At the meeting of the two heads of state, Putin said that the economy is a priority in the relations between the two countries. The Kremlin chief also pointed out that bilateral trade had risen to $40 billion. Lukashenko, in turn, said Minsk and Moscow remain open to dialogue with other European states. “I hope that they will soon hear reason there and we will move on to a constructive discussion on the issues of common security and the future world order,” he said.

1:44 p.m .: According to British secret services, the Russian mercenary group Wagner uses recruits as cannon fodder in Ukraine. The Ministry of Defense in London said on Monday that some recruited soldiers were given a smartphone or tablet that used satellite images to show them their intended attack route and their target. For this advance they received fire cover, but rarely armored vehicles.

“Wagner members who deviate from their attack routes without permission are likely to face summary execution.” The commanders would be informed from protected positions via drone images. “These brutal tactics aim to preserve Wagner’s scarce reserves of experienced commanders and armored vehicles at the expense of more readily available convict recruits, which the organization deems expendable,” the British ministry said. Wagner also recruits new fighters in prisons. The mercenary group continues to play a central role in the fighting for the city of Bakhmut in eastern Ukraine, it said.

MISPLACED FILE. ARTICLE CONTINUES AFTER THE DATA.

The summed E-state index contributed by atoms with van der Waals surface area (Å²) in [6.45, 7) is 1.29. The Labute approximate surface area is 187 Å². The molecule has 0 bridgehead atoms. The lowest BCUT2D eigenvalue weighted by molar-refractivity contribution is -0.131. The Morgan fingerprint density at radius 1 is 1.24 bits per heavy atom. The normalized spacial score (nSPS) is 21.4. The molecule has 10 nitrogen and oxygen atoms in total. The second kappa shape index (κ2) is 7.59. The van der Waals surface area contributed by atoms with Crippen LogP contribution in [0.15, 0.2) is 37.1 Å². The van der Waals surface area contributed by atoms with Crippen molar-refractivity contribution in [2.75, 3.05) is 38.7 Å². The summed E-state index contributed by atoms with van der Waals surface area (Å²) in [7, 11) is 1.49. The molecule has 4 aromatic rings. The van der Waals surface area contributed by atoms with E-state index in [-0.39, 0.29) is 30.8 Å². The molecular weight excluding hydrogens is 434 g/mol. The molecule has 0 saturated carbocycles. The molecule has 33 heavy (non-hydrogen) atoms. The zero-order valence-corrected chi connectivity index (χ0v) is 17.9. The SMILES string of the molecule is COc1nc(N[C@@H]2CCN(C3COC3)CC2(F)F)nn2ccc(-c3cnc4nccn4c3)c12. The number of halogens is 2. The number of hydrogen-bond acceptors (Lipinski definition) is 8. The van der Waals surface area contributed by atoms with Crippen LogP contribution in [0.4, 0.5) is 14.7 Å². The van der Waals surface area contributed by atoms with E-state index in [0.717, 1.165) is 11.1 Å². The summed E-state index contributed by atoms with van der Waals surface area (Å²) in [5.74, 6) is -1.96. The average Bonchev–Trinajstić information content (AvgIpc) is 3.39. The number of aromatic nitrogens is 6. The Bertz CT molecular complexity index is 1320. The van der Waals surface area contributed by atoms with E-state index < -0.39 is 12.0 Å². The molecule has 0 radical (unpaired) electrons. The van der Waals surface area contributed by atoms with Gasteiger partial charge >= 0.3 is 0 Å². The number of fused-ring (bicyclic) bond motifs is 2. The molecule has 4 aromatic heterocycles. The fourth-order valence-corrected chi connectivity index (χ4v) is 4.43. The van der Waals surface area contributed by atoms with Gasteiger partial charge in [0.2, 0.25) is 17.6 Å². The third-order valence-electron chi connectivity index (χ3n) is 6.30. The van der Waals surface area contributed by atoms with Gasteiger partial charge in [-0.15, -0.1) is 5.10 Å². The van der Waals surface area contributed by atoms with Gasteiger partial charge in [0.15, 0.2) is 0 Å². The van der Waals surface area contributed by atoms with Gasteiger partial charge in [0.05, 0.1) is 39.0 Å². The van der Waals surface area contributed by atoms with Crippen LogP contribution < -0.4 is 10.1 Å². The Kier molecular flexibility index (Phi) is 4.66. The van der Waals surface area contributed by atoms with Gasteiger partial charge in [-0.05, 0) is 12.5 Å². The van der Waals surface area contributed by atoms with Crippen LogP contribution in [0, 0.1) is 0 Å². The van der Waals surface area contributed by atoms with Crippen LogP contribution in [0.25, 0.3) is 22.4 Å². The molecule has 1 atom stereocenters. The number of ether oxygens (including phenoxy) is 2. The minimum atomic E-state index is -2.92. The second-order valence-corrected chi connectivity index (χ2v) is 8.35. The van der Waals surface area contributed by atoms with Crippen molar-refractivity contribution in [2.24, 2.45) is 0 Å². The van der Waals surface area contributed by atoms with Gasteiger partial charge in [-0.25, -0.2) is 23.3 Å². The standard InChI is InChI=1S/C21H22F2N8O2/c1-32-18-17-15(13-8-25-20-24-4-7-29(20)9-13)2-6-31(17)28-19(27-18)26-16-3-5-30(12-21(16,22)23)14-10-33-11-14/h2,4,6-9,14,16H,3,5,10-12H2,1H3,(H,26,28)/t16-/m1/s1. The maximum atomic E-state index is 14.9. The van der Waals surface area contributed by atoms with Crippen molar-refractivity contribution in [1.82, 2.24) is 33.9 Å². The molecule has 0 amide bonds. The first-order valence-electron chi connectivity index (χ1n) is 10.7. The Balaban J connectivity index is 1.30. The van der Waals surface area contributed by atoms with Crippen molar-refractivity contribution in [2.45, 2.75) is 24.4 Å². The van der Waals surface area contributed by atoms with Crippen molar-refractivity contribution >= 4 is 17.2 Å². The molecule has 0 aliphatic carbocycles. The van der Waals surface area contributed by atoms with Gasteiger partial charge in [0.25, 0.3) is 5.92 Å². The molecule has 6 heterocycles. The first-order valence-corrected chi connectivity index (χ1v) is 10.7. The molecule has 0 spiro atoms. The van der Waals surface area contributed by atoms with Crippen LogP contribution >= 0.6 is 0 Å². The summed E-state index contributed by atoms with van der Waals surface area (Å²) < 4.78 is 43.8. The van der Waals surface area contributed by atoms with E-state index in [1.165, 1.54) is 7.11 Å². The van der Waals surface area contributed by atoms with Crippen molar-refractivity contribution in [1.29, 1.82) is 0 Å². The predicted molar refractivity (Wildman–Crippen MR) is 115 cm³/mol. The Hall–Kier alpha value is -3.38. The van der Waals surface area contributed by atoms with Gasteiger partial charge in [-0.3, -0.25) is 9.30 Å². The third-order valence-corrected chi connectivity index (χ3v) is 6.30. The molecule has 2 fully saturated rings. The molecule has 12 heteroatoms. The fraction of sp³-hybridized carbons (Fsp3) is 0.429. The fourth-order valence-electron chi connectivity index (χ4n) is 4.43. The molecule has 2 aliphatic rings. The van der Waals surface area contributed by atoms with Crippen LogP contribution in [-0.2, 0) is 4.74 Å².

11:19 a.m .: The Ukrainian leadership assumes that the Russian stocks of missiles are only sufficient for a few massive attacks. “If you count large-scale attacks, they have two or three at most, maybe they can scrape together [missiles for] four,” National Security Council Secretary Oleksiy Danilov said in an interview published by the online newspaper Ukrainska Pravda on Monday. But then Russia would have no more reserves.

Almost a month ago, Danilov assumed Russian capacities for a maximum of three to four massive rocket attacks on Ukraine. Since then, Moscow has already carried out three large-scale attacks, each with at least 70 missiles. According to Ukrainian estimates, Moscow can produce around 70 rockets and cruise missiles a month, despite Western sanctions.

5:39 a.m .: According to the military administration of the Ukrainian capital, Kyiv was attacked by Russia with drones on Monday night. “The enemy is attacking the capital,” the military administration said on Telegram. Nine enemy unmanned aerial vehicles have been shot down in Kyiv airspace. She called on the population to pay attention to air alerts.

At 1:56 a.m., the capital’s civil administration issued an initial air alert, which lasted a little over three hours. A second alarm at 5:24 a.m. was canceled after half an hour. According to the Ukrainian military administration, the Russian armed forces used Iranian-made Shahed drones.